So is this where the real Fringe is at these days? Those who know their Edinburgh Festival history will be aware that the Festival Fringe emerged at the same time as the official festival when a number of artists chose to gatecrash the event. Seventy years on and much of the fringe is increasingly corporatised as the big venues seem to take over more and more of Edinburgh, squeezing the smaller ones out of existence in much
In their wake though, the Free Fringe has continued to grow in the last few years and if these festival newcomers are anything to go by, the future looks promising. This Canadian double act may not be strikingly original but they do boast a fine rapport and confidence and energy to burn. They bill themselves as ‘ridiculously funny’ and their choice of adverb is apt indeed as many of their situations and characters are frankly ludicrous. Their finest moments come when things didn’t appear to go to plan – whether or not it is deliberate is hard to tell but when one performer drops her line, this prompts a bizarre yet very entertaining display of one-upmanship which calls to mind Morecambe and Wise. Similarly they make virtue of their limitations including props and stage-space; their self-assurance means they seem utterly undaunted whatever happens and the lo-fi, slightly ramshackle nature of the show only adds to their charm.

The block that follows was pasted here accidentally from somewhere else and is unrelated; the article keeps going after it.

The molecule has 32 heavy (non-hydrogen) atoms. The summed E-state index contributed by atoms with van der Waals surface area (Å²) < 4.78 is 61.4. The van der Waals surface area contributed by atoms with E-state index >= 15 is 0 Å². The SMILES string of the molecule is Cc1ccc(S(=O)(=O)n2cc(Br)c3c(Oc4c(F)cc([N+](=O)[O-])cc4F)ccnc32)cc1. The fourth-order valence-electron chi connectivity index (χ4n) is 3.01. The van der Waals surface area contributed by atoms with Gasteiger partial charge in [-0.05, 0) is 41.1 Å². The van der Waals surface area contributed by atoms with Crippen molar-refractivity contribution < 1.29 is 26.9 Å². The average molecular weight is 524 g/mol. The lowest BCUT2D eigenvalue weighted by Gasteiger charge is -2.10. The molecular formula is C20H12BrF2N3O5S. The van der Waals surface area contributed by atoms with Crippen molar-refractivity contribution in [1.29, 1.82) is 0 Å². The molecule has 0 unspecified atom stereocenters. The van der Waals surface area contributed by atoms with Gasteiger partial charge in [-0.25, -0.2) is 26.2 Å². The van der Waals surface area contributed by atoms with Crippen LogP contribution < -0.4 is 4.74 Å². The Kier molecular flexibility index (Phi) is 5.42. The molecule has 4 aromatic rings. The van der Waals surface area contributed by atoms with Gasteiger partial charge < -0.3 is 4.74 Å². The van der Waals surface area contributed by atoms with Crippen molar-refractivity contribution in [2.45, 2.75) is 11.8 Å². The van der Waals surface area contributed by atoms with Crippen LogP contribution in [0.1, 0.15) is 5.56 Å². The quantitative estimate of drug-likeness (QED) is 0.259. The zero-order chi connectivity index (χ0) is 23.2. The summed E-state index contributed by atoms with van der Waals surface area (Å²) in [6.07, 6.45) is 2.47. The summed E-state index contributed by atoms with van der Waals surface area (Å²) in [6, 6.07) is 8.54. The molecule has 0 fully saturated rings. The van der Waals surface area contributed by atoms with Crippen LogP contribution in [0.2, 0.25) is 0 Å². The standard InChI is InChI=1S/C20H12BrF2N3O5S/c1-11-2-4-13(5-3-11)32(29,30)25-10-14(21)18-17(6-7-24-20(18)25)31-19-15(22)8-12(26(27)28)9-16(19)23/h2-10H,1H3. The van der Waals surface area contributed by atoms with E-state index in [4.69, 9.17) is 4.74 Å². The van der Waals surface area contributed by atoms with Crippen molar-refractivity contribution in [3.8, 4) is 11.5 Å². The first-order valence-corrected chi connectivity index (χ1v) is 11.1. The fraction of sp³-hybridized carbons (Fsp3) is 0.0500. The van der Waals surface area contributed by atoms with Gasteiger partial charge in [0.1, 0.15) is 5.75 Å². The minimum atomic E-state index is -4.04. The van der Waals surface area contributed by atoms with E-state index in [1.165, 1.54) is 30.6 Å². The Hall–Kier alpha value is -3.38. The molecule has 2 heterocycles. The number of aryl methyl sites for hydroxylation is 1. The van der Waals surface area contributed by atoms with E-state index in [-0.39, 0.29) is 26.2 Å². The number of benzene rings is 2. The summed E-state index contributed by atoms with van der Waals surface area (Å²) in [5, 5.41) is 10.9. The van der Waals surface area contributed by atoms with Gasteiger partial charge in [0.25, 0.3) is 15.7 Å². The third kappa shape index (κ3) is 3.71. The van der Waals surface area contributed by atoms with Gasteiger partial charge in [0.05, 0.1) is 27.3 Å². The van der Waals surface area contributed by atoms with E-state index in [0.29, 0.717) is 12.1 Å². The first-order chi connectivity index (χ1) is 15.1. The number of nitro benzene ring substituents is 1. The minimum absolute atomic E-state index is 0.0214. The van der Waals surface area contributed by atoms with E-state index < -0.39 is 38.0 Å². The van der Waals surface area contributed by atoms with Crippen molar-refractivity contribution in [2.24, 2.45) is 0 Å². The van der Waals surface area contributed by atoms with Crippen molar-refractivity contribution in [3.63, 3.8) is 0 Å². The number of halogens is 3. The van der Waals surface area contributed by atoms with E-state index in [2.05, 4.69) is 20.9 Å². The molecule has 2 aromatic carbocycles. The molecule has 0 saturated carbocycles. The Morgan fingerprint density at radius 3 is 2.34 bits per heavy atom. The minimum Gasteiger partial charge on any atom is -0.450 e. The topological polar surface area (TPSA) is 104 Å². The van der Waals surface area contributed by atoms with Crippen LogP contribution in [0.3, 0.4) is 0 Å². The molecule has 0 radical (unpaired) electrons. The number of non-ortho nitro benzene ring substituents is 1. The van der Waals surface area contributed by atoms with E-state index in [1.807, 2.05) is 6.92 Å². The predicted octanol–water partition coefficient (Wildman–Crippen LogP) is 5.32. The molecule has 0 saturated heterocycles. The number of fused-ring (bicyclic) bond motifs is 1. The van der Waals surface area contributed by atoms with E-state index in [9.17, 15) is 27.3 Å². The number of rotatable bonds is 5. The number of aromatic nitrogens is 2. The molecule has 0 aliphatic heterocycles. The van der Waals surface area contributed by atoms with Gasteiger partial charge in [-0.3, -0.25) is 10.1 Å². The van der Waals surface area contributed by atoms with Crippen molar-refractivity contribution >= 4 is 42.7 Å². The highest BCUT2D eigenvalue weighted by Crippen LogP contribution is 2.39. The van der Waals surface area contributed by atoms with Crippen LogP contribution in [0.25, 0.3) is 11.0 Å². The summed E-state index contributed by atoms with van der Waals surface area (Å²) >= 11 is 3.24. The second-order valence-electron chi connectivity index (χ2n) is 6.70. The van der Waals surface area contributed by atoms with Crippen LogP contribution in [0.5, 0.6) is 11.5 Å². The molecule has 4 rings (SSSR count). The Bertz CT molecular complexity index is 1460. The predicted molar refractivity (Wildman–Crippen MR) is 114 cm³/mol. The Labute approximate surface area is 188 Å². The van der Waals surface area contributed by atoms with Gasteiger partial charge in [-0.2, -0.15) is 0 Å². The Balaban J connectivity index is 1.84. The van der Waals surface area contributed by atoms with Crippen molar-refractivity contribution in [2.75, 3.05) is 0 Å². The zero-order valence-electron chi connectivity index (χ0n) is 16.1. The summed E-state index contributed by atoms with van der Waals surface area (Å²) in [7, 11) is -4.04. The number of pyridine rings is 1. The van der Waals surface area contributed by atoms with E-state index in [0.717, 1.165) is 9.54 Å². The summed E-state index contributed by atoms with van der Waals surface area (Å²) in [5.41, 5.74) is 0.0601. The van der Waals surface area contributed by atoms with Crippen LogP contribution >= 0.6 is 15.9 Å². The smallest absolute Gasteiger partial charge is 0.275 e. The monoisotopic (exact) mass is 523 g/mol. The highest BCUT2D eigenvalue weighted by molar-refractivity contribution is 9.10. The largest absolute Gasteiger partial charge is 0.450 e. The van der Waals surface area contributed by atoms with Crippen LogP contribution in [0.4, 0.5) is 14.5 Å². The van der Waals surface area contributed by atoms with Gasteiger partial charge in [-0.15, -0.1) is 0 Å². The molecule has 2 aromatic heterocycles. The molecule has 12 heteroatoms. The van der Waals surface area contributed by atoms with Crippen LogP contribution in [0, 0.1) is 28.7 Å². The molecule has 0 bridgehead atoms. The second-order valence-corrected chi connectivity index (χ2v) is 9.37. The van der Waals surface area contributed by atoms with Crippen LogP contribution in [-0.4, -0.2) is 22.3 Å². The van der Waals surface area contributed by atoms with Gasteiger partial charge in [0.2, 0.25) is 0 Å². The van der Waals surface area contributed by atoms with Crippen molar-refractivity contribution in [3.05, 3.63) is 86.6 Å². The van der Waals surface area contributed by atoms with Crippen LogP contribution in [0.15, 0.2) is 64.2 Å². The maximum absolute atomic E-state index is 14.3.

The show may not be entirely consistent and towards the end there is an over-reliance on toilet humour including masturbating puppets, but if this show is at all representative of the Free Fringe phenomenon, it’s certainly well worth the entrance fee!